CM#10: "The Typological Method"

As Atwill notes in this Chapter #9, there is a "seamless continuum" associated with the Messianic tradition. Atwill has however not discerned the entire scope of that tradition, which is expressed by others as the so-called "scarlet thread" of Messianic kingship. The roots of this institution go as far back as human history can be traced, and even into the world of mythology. The Old Testament speaks of a single Joshua, but there were in fact a long succession of Joshua's and even parallel Joshua's throughout the Old Testament period (paralleling the pre-Persian dynastic history of Egypt and Mesopotamia).

At the beginning of the Intertestiment Period appears yet another Joshua (a.k.a. Jeshua) mentioned in the Books of Ezra and Nehemiah. Ezra and Nehemiah were closely related to the Persian kings who carried on that Messianic tradition, and to the new Persian Joshua of the family of Cyrus.

Alexander the Great became the first Joshua of the Greek period, which was interrupted in Israel by an upstart Hasmonean Joshua and his successors. Then came the Herodian family with their own designated Joshua and back-ups. Finally, these were trumped by a Roman Joshua, Titus.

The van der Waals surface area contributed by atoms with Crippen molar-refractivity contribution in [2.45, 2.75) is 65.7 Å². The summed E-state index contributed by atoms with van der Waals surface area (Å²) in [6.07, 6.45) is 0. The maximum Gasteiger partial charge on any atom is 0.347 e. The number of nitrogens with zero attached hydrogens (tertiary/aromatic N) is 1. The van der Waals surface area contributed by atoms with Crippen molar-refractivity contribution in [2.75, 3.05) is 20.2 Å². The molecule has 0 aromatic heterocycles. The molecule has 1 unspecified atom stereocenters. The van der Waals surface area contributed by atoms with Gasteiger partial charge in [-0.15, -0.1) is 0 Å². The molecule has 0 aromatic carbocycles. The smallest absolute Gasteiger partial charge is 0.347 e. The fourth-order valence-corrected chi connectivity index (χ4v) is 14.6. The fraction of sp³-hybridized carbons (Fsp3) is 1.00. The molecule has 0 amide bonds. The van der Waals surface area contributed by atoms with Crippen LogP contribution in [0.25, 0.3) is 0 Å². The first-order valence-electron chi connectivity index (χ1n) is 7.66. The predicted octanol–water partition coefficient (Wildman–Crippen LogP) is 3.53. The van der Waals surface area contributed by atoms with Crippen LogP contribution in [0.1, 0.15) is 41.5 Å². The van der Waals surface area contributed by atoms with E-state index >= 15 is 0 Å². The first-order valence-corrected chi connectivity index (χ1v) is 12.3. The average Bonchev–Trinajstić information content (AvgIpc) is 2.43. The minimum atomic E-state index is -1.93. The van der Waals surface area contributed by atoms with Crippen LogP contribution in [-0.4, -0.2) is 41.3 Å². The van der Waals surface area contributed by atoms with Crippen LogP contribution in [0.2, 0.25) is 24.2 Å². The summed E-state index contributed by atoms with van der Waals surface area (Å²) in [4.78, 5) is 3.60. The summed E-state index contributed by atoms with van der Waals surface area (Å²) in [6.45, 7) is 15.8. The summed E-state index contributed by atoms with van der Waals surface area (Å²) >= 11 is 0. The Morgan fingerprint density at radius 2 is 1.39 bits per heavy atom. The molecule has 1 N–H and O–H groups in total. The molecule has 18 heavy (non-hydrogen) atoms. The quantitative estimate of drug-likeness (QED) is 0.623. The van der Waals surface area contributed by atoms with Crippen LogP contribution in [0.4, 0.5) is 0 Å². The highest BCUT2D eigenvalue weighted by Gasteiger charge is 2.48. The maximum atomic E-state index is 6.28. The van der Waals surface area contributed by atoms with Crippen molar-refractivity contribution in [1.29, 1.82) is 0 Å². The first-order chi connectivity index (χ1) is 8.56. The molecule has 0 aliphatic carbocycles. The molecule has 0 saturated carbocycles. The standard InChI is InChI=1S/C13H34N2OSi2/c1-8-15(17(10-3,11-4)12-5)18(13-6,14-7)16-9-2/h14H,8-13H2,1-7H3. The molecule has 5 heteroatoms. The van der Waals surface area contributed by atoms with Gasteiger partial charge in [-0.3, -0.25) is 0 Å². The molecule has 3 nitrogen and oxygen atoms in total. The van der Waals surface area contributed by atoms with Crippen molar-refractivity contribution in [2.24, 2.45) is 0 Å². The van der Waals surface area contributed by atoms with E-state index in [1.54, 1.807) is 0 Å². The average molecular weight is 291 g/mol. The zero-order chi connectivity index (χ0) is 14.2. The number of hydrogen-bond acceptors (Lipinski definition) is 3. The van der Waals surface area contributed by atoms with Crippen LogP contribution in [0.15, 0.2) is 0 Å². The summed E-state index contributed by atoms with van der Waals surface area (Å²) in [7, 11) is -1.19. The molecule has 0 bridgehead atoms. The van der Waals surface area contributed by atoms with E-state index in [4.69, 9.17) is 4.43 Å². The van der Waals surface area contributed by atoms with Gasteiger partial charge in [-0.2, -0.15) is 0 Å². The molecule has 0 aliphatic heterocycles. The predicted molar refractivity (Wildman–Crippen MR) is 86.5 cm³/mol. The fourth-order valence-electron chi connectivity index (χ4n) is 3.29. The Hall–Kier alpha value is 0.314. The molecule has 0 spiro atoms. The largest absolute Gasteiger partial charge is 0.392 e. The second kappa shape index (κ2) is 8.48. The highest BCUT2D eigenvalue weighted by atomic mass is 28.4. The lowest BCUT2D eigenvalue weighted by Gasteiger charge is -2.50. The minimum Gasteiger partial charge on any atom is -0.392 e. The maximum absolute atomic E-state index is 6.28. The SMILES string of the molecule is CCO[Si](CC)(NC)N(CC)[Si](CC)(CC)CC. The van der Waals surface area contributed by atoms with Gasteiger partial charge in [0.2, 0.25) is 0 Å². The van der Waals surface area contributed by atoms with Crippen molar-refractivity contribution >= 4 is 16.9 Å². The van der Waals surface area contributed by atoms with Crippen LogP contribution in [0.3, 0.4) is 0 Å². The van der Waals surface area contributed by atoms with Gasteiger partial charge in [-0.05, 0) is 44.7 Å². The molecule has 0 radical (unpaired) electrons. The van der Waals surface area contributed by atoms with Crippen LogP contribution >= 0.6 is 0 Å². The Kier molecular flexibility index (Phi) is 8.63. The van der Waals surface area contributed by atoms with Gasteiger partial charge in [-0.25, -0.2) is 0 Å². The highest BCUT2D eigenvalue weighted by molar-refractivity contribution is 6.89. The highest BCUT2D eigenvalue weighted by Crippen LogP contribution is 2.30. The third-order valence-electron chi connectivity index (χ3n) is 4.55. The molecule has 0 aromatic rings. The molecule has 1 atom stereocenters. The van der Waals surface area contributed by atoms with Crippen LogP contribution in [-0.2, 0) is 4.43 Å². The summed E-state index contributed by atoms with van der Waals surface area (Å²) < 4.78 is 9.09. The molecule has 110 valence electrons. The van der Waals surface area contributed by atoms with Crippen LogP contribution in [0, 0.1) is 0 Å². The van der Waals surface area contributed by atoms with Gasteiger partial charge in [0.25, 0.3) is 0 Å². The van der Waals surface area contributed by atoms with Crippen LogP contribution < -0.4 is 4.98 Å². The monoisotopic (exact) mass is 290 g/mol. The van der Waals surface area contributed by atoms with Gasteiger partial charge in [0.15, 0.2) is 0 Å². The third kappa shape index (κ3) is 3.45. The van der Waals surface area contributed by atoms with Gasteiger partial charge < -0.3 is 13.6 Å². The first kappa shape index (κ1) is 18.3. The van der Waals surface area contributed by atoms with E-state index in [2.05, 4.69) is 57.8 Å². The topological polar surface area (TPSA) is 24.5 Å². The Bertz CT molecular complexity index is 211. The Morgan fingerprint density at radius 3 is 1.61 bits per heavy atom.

Atwill also states in this chapter that "there are unlimited ways to interpret scripture". And, yes, we are still doing it today. However, in ancient times it was expected that Scripture (and previous royal history in general) be adapted and re-enacted with each new ruling dynasty. There was also an extremely limited number of people who were qualified perform such interpretation. It was always the prerogative of the ruling king himself to make the final decisions on both the new script and actors. He often did so with the expert help of advisors, but authority to approve and later make changes were ultimately his.

For this reason, I would say that Atwill has likely reversed the causal relationship between the writings of Josephus and the Gospels. Josephus and his associates, as the adjuncts to Titus, would have taken any existing oral and written material circulating about the Herodian Christ(s), which they were intimately familiar with. They then would have performed the necessary "pruning", and then "grafted" onto them the Roman Christ Titus. Such Gospels could have then been used as secret companions to his own "secular" history of the Jewish Wars, which was composed roughly in parallel or after the fact.

Responses To This Message

Re: CM#10: "The Typological Method"